A fast-tracked, top-five wish list for new schools in Simcoe County to be sent to the province with the school board's endorsement will not include a high school for Wasaga Beach or a replacement for Collingwood's public high school.
That's despite the efforts of the local trustee to push for both projects to be included.
Earlier this month, Ontario’s Ministry of Education made a surprise announcement to school boards that they would be accepting new business cases for capital priorities in 2022-23, with around $500 million again up for grabs.
The catch? They could only submit five priorities instead of the usual 10, and two of them had to be new cases never before seen by the ministry. Boards were given two weeks to get their business cases in order.
During the Simcoe County District School Board's regular meeting on Wednesday night, board staff presented their top-five list to trustees for approval ahead of the Feb. 25 deadline for submission.
And this year’s top-five list came with some controversy.
“This request is challenging, since the board’s annual accommodation plan had not been released. It was originally planned to come to (trustees) in March, although we’ve now delayed it to April due to these developments,” said superintendent of business and facility services Corry Van Nispen.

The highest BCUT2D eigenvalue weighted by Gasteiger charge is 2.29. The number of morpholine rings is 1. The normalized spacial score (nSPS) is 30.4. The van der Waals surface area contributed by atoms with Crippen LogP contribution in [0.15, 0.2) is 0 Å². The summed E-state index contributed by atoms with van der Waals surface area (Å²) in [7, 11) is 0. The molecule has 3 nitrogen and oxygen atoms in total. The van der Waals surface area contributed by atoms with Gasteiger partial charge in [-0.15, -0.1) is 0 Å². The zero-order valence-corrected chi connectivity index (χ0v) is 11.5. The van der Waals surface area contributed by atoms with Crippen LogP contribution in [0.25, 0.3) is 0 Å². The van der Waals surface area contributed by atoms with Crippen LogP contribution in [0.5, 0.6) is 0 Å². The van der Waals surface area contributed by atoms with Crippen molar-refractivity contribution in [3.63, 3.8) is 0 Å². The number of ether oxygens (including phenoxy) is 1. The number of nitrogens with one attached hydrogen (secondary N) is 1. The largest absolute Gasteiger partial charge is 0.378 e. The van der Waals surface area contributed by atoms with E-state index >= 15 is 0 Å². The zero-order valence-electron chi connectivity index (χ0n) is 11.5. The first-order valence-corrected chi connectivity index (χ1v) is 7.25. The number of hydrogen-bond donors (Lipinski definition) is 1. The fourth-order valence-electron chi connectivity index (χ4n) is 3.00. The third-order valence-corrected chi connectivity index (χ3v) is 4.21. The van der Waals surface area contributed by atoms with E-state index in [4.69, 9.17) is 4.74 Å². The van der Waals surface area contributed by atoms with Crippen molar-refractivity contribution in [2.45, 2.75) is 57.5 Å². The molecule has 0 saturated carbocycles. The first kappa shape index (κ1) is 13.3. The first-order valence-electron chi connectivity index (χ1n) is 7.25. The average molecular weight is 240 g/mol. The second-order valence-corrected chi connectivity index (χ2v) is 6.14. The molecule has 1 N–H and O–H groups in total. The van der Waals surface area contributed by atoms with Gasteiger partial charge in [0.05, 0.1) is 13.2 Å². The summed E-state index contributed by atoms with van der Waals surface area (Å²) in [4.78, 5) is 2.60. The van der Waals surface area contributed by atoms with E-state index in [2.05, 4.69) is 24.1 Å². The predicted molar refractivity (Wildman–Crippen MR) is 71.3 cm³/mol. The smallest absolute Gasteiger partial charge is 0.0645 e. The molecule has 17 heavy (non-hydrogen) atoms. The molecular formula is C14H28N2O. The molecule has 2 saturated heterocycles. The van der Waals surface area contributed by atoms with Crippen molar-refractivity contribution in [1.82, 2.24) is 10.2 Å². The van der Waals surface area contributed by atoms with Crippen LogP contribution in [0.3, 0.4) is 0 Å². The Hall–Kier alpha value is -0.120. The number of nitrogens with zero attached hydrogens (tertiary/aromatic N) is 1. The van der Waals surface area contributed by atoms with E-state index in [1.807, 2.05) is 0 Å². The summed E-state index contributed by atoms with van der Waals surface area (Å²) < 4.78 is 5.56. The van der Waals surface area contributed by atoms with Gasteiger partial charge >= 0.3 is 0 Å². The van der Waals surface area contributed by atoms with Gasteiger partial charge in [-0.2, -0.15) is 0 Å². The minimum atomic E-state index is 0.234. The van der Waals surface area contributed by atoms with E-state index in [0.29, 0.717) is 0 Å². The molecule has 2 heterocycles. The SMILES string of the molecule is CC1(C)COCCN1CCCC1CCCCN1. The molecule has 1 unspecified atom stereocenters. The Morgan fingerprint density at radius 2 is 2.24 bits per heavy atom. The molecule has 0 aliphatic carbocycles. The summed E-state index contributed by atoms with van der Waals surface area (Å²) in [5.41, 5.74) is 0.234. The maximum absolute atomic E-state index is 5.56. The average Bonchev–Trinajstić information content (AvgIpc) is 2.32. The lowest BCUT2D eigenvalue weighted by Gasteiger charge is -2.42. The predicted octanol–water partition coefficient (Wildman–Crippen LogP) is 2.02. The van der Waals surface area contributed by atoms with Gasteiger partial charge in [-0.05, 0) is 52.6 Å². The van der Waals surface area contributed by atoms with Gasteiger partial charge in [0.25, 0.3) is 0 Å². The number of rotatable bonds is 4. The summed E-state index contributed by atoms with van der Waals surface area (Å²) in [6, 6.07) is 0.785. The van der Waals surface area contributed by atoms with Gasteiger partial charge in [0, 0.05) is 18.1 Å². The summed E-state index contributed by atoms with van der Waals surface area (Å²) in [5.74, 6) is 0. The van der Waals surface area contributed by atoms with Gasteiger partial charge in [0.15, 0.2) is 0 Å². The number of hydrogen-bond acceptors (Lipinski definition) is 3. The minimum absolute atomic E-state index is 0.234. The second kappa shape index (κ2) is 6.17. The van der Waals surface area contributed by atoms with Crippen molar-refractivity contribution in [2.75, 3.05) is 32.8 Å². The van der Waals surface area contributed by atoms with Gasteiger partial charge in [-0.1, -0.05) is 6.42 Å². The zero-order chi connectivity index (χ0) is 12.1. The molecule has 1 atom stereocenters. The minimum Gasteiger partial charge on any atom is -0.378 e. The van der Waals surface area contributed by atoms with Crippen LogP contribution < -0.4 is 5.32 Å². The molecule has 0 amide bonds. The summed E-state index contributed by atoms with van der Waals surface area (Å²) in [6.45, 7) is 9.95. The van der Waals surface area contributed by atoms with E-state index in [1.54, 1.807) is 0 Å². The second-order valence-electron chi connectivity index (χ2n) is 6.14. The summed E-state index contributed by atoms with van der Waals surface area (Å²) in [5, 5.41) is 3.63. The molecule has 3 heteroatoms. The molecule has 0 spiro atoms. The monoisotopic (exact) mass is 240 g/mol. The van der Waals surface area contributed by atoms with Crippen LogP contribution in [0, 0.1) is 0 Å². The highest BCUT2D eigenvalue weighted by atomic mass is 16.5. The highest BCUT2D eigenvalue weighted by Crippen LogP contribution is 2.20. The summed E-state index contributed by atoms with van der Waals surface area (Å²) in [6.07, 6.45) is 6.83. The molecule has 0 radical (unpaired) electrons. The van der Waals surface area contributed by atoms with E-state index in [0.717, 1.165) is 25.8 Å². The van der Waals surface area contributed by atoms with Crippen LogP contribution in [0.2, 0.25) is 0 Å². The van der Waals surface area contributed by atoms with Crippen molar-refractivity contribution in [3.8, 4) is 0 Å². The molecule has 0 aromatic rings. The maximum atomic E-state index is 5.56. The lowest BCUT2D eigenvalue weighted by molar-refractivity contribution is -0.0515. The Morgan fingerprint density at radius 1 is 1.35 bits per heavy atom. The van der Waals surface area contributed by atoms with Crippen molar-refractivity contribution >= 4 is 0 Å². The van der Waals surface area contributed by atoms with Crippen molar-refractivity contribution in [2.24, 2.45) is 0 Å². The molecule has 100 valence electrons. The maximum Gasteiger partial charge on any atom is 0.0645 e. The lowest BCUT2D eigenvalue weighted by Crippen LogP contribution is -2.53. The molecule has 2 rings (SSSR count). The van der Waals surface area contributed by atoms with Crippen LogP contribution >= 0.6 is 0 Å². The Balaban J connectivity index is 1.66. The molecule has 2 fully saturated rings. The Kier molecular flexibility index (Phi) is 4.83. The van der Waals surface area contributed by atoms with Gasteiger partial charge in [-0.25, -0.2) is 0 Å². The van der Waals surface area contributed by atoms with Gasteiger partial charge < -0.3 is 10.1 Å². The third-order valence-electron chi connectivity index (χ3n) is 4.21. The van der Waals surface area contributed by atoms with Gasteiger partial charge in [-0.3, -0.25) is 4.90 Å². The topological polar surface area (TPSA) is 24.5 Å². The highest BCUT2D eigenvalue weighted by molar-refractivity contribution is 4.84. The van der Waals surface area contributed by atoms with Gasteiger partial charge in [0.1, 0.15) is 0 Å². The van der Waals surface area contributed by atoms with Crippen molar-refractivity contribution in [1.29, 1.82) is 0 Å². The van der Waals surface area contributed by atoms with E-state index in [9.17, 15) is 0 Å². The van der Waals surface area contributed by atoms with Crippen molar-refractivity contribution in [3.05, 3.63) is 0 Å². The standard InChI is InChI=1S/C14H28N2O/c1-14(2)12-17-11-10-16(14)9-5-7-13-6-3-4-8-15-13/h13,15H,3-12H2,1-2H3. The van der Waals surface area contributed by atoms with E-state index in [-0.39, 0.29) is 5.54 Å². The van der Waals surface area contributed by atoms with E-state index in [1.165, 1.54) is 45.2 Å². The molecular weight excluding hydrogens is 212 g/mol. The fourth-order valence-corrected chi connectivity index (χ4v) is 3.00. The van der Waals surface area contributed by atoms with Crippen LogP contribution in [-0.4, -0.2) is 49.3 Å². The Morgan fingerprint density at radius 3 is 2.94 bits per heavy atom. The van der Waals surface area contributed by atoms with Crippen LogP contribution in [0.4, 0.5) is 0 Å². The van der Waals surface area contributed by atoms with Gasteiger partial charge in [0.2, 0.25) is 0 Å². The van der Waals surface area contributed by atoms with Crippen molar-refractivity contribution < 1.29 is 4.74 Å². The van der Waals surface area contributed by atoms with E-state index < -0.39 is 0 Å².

According to the staff report considered by trustees last night, the capital projects being put forward to the Ministry of Education for 2022-23 funding are:
- New Angus elementary school
- New Alliston elementary school
- New Bradford secondary school
- Nantyr Shores Secondary School addition
- Ardagh Bluffs Public School addition
Short-listed projects that didn’t make the final list included a Collingwood Collegiate Institute (CCI) replacement school, a Wasaga Beach secondary school, Coldwater Public School addition, a new Alcona elementary school with child care, three new south-end Barrie elementary school projects, and a new Tottenham elementary school.
While the CCI replacement school was included because of the aging building, the remaining schools on the list were proposed to accommodate growth in the region.
Orillia/Ramara/Severn trustee and chair Jodi Lloyd asked staff why the Collingwood and Wasaga Beach projects were not put in the top-five this time around.
“A lot of work, analysis and debate went into making these recommendations. We kept going back to, what is the ministry direction?” said Van Nispen.
According to the Ministry of Education, there were three criteria to be taken into account for this round of funding: accommodation pressure, school consolidation/facility condition and French-language accommodation.
Van Nispen said the Wasaga Beach secondary school project and the Collingwood project didn’t yet meet those criteria.